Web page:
Danai Gurira raises the voices of thousands of African women in the production of Eclipsed, an immersing drama that reflects the different social realities of Liberian women during times of warfare, and demonstrates how resilience and strength of character play a key role in survival. Directed by Liesl Tommy and performed at the Public Theater, the play focuses on the struggles that Liberian women faced and the complex decisions they had to make during the Civil Wars, specifically during the time in which the war rebels were trying to defeat Liberia’s longtime dictator Charles Taylor in 2003. Eclipsed is about oppression and the experience of suffering; however, the play depicts a world in which women have no time for suffering or grieving over their own situation; there is only time to keep going and endure the struggles that they face and the ones that will keep coming.
The play takes place in a barely furnished and precarious room with bullet holes, were the “wives” of the commander officer live. Trapped by the fear of the possible consequences of running away and having to face the horrors of war in the streets, the First Wife (Pascale Armand) and the Third Wife (Stacey Sergeant) are the ones that live there. Armand’s character has been the one that stayed the longest, and Sergeant’s character is pregnant with the commander’s officer baby.The dehumanizing and oppressing situation of these characters is often contrasted with the unpredictable and tense visits done by the formerly known as the Second Wife (Zainab Jah), who decided to turn into a war rebel and fight against the Liberian army. These women are visited by Rita (Akosua Busia), who is part of the Peace Women’s council in Liberia and who visits them with the humanitarian intention of showing them that there is hope beyond their situation. Besides representing the women who used their privilege to make their voices heard, Rita also represents a maternal figure, searching for her lost daughter, and trying to remind the other women that they have mothers too, that they had lives before the war, and that they have a name: that they are someone. Because of Rita, the names of these three women eventually come to light, being Helena, Bessie, and Maima, respectively.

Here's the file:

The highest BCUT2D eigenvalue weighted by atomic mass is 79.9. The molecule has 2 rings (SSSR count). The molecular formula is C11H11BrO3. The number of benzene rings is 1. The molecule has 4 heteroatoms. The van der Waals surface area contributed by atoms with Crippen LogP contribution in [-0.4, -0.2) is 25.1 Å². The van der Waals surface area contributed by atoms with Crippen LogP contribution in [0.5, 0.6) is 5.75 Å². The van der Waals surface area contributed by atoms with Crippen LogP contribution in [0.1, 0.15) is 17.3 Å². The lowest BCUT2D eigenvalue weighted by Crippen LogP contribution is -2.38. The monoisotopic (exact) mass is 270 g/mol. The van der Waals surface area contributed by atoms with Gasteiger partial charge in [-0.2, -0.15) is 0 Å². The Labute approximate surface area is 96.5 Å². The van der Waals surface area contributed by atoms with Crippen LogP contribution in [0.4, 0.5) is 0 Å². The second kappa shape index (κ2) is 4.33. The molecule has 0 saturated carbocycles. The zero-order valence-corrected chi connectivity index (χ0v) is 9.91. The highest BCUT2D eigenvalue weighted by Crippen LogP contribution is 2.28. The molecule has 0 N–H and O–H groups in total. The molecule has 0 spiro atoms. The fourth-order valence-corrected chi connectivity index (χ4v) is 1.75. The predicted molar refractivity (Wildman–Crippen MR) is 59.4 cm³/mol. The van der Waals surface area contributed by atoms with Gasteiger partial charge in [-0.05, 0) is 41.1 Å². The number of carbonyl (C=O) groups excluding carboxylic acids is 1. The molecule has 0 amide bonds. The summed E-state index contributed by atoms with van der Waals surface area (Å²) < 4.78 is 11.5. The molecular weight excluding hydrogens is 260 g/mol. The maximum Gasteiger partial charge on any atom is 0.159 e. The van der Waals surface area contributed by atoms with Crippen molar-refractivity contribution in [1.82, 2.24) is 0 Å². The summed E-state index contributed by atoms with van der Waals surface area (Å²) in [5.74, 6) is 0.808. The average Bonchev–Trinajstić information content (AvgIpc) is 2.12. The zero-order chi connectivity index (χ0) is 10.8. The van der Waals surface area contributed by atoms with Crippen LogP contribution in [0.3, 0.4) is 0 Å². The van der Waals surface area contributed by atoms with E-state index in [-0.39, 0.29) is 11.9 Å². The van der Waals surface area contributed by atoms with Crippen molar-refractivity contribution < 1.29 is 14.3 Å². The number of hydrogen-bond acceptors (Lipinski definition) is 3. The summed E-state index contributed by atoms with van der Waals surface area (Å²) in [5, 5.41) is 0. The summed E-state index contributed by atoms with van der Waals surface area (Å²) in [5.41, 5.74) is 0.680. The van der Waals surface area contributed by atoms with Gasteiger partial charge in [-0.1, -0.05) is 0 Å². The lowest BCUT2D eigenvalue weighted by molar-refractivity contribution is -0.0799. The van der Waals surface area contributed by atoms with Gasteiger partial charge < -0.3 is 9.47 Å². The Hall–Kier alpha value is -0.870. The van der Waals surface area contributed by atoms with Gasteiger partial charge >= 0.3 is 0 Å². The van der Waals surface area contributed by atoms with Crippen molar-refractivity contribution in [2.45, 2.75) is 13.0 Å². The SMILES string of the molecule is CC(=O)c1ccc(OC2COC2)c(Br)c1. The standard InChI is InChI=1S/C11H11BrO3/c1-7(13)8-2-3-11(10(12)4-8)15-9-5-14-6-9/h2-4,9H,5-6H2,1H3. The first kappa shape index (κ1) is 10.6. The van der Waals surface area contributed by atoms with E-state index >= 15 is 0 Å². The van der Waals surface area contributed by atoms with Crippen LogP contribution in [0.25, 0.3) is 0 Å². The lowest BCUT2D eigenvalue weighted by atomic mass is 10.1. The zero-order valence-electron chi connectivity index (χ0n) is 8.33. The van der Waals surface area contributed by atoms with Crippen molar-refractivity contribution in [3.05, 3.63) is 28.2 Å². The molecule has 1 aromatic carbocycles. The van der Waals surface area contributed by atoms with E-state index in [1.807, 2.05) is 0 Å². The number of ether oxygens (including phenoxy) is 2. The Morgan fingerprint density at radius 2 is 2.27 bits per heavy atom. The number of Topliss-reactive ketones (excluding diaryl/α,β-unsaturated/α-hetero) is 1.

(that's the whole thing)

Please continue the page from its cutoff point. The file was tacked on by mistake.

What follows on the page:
Armand, Sergeant, Jah and Busia’s performances are powerful and engaging, and Oscar Winner Lupita Nyong’o joins the talented ensemble with her skillful and compelling performance, which adds to the visceral and emotional aspects of the play. While the other characters have names, Nyong’o’s character does not have a specific one in the play. This character is mentioned as The Girl in the program, and this is because she embodies different identities and goes through a number of transformations, showing the audience the different dimensions and the complexity of her existence. Nyong’o’s character symbolizes the lives of thousands of women and the choices they had to make after being positioned in a situation that victimize and dehumanize them by brutally disintegrating their spirits and voices.She initially appears as an innocent girl who ran away from violence in her village, and who eventually transforms into a military rebel with he means of breaking from the abusive and dehumanizing situation of being turned into a man’s object.
A powerful aspect of all of the characters in Eclipsed is that although the different ways in which they experience suffering are shown, it is also seen that they endure them with plenty of humor, finding joy and strength of character in the present. Gurira’s use of humor is balanced enough that the audience encounters moments of laughter and entertainment, while still urgently receiving the message that the characters in the play are going through struggles that need to be acknowledged and dealt with on a daily basis, and that these struggles and oppressing situations should be taken very seriously.
With all said, Danai Gurira’s Eclipsed is not a play that promises a happy outcome. The lights fade with Nyongo’s character upstage, looking left to right, with a backpack on her back and with a gun on her hand, trying to discern where to go. The plot remains raw, indeterminate and suspenseful, and the audience sees and feels the fear, uncertainty and the need for survival that pierces the atmosphere. Nevertheless, the characters that were initially found detached from the faculty of their voices and potential have now regained conscience of their worth and of the power of knowledge; the knowledge that they are someone and that they have a story; the knowledge that they have someone truly worth fighting and loving for in times of war: themselves.